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Greek Orthodox weddings are steeped in tradition and rituals. Non-Greek guests can watch and learn about the meaning of the ceremony’s segments such as the crowning of the couple and the eating of the koufeta -- sugar-coated almonds. Bring a gift for the newlyweds that is as traditionally Greek as the wedding. Alternatively, purchase something small to mix a bit of tradition in with a gift from the couple’s registry to honor their heritage.
Stop by your local Greek Orthodox Church and ask if the neighborhood has a Greek store. Some churches have their own store where they import gifts from Greece for their parishioners. The stores offer handmade home décor items such as olivewood bowls and religious statues. If the wedding is taking place at the church in your town, ask if its store has a gift registry for the couple. Greek schools may also have a store where students' families shop for gifts from Greece. Check to see if a Greek festival will be held before the wedding. Greek festivals often draw vendors selling handmade Greek gifts and jewelry that you may not be able to purchase locally.
Add a bit of Grecian flair to a gift from the couple’s modern registry by including some Greek cookies or sweets. Stop by a Greek restaurant or bakery and purchase a cake, cookies or baklava. Ask before gifting bread to a couple, as in some parts of Greece, this is a traditional gift at funerals. Traditional weddings sometimes have a pastry table at the reception where you can contribute your cake or sweets as a portion of your gift. If your community does not have a Greek bakery, ask if a traditional bakery can make Greek recipes, or try your hand at Greek baking by creating a few confections yourself.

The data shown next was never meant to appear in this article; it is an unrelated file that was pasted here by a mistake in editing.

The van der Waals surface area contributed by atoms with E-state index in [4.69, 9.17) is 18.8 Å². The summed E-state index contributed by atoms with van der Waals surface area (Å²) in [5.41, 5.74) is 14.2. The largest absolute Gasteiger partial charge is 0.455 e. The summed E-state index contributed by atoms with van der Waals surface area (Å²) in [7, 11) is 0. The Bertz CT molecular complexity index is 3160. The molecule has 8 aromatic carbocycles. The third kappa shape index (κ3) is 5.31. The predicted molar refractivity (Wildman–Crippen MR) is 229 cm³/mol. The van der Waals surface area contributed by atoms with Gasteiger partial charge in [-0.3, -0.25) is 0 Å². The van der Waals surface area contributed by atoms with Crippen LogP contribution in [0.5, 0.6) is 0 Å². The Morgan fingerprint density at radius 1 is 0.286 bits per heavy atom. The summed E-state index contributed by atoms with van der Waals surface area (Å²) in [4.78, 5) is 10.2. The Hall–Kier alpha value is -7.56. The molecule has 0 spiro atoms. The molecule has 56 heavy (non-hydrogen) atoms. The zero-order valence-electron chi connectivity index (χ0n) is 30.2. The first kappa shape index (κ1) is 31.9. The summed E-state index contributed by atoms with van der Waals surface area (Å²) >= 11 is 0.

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Many Greek brides receive jewelry as a wedding present. It's traditional to give religious or Greek-themed pieces such as necklaces with a cross pendant or a Greek key design. Jewelry featuring a Greek key has a geometric design consisting of a continuous line of interlocking rectangles. Select a piece of jewelry that features the "mati" to ward off evil spirits. This is a small, blue eye -- often called an “evil eye” -- commonly seen on Greek bracelets, necklaces and earrings.
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One of the oldest traditional Greek gifts is money. In parts of Greece, and in earlier times, wedding guests pinned small denominations of money on the bride’s gown as she danced after her wedding. Today, it is rare that brides practice that tradition, but guests do give envelopes with a check or cash to the groom or the best man, the "koumbaro." Select a lovely wedding card to go with your gift or wrap the cash in a small, ornate box. Occasionally, a Greek bride performs the money dance, so don't come to the reception with an empty wallet.
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